Bereavement specialists used to refer to the so-called five stages of grief: denial, anger, bargaining, depression, and acceptance. Grief is more of a roller coaster than a step-by-step process, and reactions come and go in seemingly random order. You may try to deny it, run from it, hide from it, but it is part of us.
It seemed an easy way to define some fairly common reactions to the death of a loved one. It may help to see grief as a blessing, however difficult to bear, because it honors the person or people we love.
While each individual’s needs and motivations are unique, this bond of loss creates a connection that goes beyond the weekly circle.
Often groups evolve and become a network of friends who share more than their grief – they share their joy.
Rather, there are reactions, and those reactions range from the physical to the emotional, cognitive, spiritual, and behavioral.If word of mouth does not work, a little Internet surfing may turn up something.You’re angry at your lost love, you’re angry at the Powers That Be, you’re even angry at yourself – for not doing more to save a life. You might experience a profound, unexpected reaction to the death of your spouse years later, perhaps triggered by an emotional event of one kind or another – such as the marriage of your son or daughter, an accident barely avoided, the birth of a grandchild, or something as simple as a memory triggered by an aroma. If your grief becomes disabling, if your anxiety becomes overwhelming and paralyzing, and certainly if your behavior becomes destructive to yourself or others, then seek professional help. Many men who have participated in groups report that they have undergone considerable transformation.In the end, though, the process of grieving helps you let go of anger and allows you to be open and loving to those you do love, and maybe even to someone you’ll love in your future. As Thomas Golden writes in Swallowed by a Snake: “Grief is like manure: if you spread it out, it fertilizes; if you leave it in a big pile, it smells like hell.”The message here is to look for support. Share your feelings, spread them out in a safe environment, whether in therapy or a men’s support group. Granted, they may have done that even without the support of a group experience. Yes, there’s a hole in your soul, a missing of someone that no one or no thing can replace.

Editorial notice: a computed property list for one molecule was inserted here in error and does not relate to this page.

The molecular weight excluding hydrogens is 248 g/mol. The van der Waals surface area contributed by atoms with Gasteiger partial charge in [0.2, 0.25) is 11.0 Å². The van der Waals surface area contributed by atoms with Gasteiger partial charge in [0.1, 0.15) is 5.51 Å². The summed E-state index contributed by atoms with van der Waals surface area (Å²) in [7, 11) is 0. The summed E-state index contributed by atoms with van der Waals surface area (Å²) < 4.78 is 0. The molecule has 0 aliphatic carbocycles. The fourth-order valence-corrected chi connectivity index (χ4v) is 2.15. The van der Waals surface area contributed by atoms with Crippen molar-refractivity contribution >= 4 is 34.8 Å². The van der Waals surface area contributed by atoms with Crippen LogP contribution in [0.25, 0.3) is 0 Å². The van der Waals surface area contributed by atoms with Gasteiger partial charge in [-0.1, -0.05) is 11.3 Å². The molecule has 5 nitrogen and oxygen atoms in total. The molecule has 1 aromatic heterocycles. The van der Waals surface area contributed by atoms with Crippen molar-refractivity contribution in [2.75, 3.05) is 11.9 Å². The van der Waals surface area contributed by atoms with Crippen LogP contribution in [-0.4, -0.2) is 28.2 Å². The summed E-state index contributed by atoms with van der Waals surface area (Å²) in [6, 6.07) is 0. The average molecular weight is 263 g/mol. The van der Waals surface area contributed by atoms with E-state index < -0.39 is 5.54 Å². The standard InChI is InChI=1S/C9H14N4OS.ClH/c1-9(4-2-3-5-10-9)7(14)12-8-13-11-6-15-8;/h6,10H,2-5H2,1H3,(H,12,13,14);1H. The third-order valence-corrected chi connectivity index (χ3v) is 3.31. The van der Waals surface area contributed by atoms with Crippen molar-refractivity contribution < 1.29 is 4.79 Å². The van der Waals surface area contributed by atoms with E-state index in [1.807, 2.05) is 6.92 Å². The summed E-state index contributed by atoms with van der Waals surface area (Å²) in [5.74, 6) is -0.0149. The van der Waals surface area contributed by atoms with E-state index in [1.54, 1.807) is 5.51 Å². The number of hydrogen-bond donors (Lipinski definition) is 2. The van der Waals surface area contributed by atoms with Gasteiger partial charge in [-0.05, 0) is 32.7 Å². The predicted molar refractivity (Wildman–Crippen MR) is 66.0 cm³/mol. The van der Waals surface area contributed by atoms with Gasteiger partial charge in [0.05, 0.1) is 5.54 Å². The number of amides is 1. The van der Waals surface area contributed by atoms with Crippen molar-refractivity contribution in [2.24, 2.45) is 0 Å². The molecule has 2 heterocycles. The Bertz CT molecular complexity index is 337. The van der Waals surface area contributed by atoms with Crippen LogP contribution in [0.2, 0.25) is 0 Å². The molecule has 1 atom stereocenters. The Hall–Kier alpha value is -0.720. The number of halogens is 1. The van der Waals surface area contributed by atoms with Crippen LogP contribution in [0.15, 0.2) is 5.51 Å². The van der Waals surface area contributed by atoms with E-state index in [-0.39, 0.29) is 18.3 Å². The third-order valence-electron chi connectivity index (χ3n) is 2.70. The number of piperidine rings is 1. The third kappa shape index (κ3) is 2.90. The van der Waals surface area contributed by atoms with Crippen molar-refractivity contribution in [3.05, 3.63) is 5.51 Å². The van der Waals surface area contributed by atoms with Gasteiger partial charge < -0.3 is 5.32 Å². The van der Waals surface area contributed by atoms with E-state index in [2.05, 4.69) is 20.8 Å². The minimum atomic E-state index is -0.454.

As grieving men reach this understanding and appreciation, they begin to move on.
Grief counseling, as found in men’s group sessions, may no longer be necessary.